From Bernard Harcourt’s Exposed: Desire and Disobedience in the Digital Age:
In the wake of the two grand jury decisions to refuse to indict police officers in the homicides of Michael Brown in Ferguson and Eric Garner in Staten Island, a protest was organized for Saturday, December 13, 2014, in New York City. The organizers of the Millions March set up a Facebook page, where, by the night before, more than 45,000 people had RSVPed. It was posted as a public event on Facebook, so everyone and anyone could see who had signed up to attend—providing everyone and anyone, including the social media unit of the New York City Police Department, a costless, pristine list of all the individuals who feel so strongly about the problem of police accountability that they are willing to identify themselves publicly.
It takes little imagination to think of the ways that such a list could be exploited: As a background check during a police-civilian encounter or stop-and-frisk. As a red flag for a customs search at the airport, or a secondary search at a random checkpoint. As part of a larger profile for constructing a no-fly list, or for attributing a lower priority to a 911 emergency call. For more aggressive misdemeanor arrests in neighborhoods that have higher concentrations of protesters. As part of a strategy to dampen voter turnout in certain precincts. For a cavity search in case of arrest. There are myriad creative ways to misuse the data; our imagination is the only limit. And with a single click, a prying eye can learn everything about each of the digital selves that signed up for the protest on Facebook; using a simple selector, an intelligence analyst could collect all of the digital information about any one of those signatories, read all their emails, attachments, wall posts, and comments, decipher their political opinions and engagements, scan their photos and texts, target their videochats, track them by cell phone location—in sum, follow their every movement and digital action throughout every moment of their day. Once we are identified, we can be relentlessly monitored across practically every dimension of our daily routine—by means of the GPS on our phones, our IP addresses and web surfing, our Gmail contacts, MetroCards, employee IDs, and social media posts.
From the Washington Post:
A powerful surveillance program that police used for tracking racially charged protests in Baltimore and Ferguson, Mo., relied on special feeds of user data provided by Twitter, Facebook and Instagram, according to an ACLU report Tuesday.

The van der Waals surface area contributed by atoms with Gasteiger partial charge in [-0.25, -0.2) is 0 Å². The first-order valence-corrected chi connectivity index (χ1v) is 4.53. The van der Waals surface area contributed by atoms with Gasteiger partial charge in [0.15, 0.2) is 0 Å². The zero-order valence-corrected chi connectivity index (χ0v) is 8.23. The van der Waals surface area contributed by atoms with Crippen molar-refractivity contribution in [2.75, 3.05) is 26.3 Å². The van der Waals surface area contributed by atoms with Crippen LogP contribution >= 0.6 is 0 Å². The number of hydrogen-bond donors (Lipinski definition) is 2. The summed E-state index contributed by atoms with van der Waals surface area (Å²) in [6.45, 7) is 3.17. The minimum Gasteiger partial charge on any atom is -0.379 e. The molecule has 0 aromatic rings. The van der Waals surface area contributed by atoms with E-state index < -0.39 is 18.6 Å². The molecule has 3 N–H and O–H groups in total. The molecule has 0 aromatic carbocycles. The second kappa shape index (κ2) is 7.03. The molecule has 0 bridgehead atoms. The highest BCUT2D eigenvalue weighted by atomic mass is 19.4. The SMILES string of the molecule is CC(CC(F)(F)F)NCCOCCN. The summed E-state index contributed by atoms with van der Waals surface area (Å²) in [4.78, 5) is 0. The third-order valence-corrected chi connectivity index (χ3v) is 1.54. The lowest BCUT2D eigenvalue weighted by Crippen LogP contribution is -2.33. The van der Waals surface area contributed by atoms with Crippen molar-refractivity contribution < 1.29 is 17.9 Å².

From the ACLU:
The ACLU of California has obtained records showing that Twitter, Facebook, and Instagram provided user data access to Geofeedia, a developer of a social media monitoring product that we have seen marketed to law enforcement as a tool to monitor activists and protesters.
- Instagram had provided Geofeedia access to the Instagram API, a stream of public Instagram user posts. This data feed included any location data associated with the posts by users. Instagram terminated this access on September 19, 2016.
- Facebook had provided Geofeedia with access to a data feed called the Topic Feed API, which is supposed to be a tool for media companies and brand purposes, and which allowed Geofeedia to obtain a ranked feed of public posts from Facebook that mention a specific topic, including hashtags, events, or specific places. Facebook terminated this access on September 19, 2016.
- Twitter did not provide access to its “Firehose,” but has an agreement, via a subsidiary, to provide Geofeedia with searchable access to its database of public tweets. In February, Twitter added additional contract terms to try to further safeguard against surveillance. But our records show that as recently as July 11th, Geofeedia was still touting its product as a tool to monitor protests. After learning of this, Twitter sent Geofeedia a cease and desist letter.
Because Geofeedia obtained this access to Twitter, Facebook and Instagram as a developer, it could access a flow of data that would otherwise require an individual to “scrape” user data off of the services in an automated fashion that is prohibited by the terms of service (here and here). With this special access, Geofeedia could quickly access public user content and make it available to the 500 law enforcement and public safety clients claimed by the company.
Social media monitoring is spreading fast and is a powerful example of surveillance technology that can disproportionately impact communities of color. Using Geofeedia’s analytics and search capabilities and following the recommendations in their marketing materials, law enforcement in places like Oakland, Denver, and Seattle could easily target neighborhoods where people of color live, monitor hashtags used by activists and allies, or target activist groups as “overt threats.” We know for a fact that in Oakland and Baltimore, law enforcement has used Geofeedia to monitor protests.
Social media companies and their executives have expressed support for activists, movements, and free speech. Mark Zuckerberg endorsed Black Lives Matter and expressed sympathy after Philando Castile’s killing, which was broadcast on Facebook Live. Twitter’s CEO Jack Dorsey went to Ferguson. Above all, the companies articulate their role as a home for free speech about important social or political issues.
Yet there is a severe disconnect between these positions and the data access they have provided.
We face today, in advanced capitalist liberal democracies, a radically new form of power in a completely altered landscape of political and social possibilities.